My husband and I really like watching Castle, the murder mystery show. We enjoy its clever approach to crime solving, and we love its predictability. Not that we always know what’s coming, but we can tell if they’ve solved the case for sure or not depending on how far into the episode we are. If they find “the murderer” in the first 20 or 30 minutes, we know it’s not the real murderer, because they’ve got to fill the other half of the show with plot twists and complications before they can truly solve the case. So for the first half of the show we watch with this kind of banter: “Is that him? Nope, can’t be…too early.”
I had the same feeling when I read The Small Rain.
With the exception of Hemingway, this was maybe the most depressing book I’ve ever read. The main character, Katherine, only experienced happiness for about 10% of the entire book. Bad things just kept happening to her. First she was reunited and living happily with her mother…her mother died. Then she finally made a friend at school…her teachers spread lies about her and warned the other students not to get too close to her so that her friend abandoned her. Then she took comfort in a piano teacher she really looked up to…he got a job in another city and moved away. So, just like when watching Castle, I knew that when Katherine fell in love and got engaged about 5/6 of the way through, there was still too much of the book left for her happiness to last. Something bad had to happen to ruin her joy. Sure enough…well, I won’t ruin it for you.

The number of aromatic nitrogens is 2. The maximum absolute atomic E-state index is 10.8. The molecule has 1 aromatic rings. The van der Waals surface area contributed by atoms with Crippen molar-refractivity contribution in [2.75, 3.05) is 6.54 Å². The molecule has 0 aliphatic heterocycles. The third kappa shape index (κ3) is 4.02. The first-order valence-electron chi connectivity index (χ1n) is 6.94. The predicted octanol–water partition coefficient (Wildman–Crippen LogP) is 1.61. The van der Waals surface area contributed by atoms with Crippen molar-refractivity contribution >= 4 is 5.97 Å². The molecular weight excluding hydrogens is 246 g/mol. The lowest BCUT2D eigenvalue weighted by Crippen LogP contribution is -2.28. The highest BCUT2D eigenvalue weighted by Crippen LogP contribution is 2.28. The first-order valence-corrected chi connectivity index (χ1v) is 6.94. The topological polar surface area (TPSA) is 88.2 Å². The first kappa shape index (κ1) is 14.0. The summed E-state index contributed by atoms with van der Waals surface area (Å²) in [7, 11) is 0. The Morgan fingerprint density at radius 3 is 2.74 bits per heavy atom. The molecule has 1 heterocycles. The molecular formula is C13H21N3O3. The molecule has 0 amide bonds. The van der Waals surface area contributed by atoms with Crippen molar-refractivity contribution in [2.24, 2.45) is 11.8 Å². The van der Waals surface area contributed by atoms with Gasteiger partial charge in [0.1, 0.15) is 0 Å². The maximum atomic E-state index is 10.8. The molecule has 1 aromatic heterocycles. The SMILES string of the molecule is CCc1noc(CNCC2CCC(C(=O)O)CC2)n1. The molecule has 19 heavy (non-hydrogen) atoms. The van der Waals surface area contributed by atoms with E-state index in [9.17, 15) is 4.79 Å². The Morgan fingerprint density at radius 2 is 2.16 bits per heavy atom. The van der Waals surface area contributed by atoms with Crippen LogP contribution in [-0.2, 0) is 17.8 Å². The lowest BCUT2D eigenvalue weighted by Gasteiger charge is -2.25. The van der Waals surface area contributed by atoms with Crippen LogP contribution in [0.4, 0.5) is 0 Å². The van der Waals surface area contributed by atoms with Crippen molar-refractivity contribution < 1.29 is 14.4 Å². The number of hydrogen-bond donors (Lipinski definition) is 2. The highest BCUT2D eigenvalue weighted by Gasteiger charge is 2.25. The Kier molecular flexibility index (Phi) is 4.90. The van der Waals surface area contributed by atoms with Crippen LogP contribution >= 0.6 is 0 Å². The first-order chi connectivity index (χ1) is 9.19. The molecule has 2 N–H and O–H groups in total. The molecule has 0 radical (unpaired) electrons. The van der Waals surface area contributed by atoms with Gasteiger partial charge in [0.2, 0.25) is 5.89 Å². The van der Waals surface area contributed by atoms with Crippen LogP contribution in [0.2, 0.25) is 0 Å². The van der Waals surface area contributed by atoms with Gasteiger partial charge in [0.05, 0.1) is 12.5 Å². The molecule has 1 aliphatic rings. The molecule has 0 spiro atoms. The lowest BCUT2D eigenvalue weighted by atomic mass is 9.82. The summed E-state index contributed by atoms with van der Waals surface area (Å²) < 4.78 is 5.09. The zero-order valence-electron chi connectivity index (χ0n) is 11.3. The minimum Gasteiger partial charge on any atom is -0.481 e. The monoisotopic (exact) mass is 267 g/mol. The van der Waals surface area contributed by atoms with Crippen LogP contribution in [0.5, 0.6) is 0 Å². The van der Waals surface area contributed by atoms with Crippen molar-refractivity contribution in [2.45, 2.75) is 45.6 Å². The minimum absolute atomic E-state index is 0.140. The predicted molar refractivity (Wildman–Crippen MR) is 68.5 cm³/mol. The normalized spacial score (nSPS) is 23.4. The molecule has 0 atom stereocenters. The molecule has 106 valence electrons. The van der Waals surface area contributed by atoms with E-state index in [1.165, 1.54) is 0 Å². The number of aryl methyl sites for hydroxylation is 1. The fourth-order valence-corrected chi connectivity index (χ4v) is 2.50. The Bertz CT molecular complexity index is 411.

There’s a sequel to this book called A Severed Wasp in which the characters are much older and more mature. L’Engle apparently wrote it 37 years after writing The Small Rain (which was her first novel), so I’m sure it’s got a much riper tone and quality. But I’m not sure I have the courage to read A Severed Wasp. Part of me is very curious to see how L’Engle’s approach changed and to find out what happens to Katherine, but another part of me is terrified that I’ll just find more disappointment and depression in her life, especially since she apparently lives through WWII in the interlude between books.
So I think I’ll wait to read A Severed Wasp. Maybe next time I’m feeling overly giddy I’ll look it up and see how Katherine coped with everything.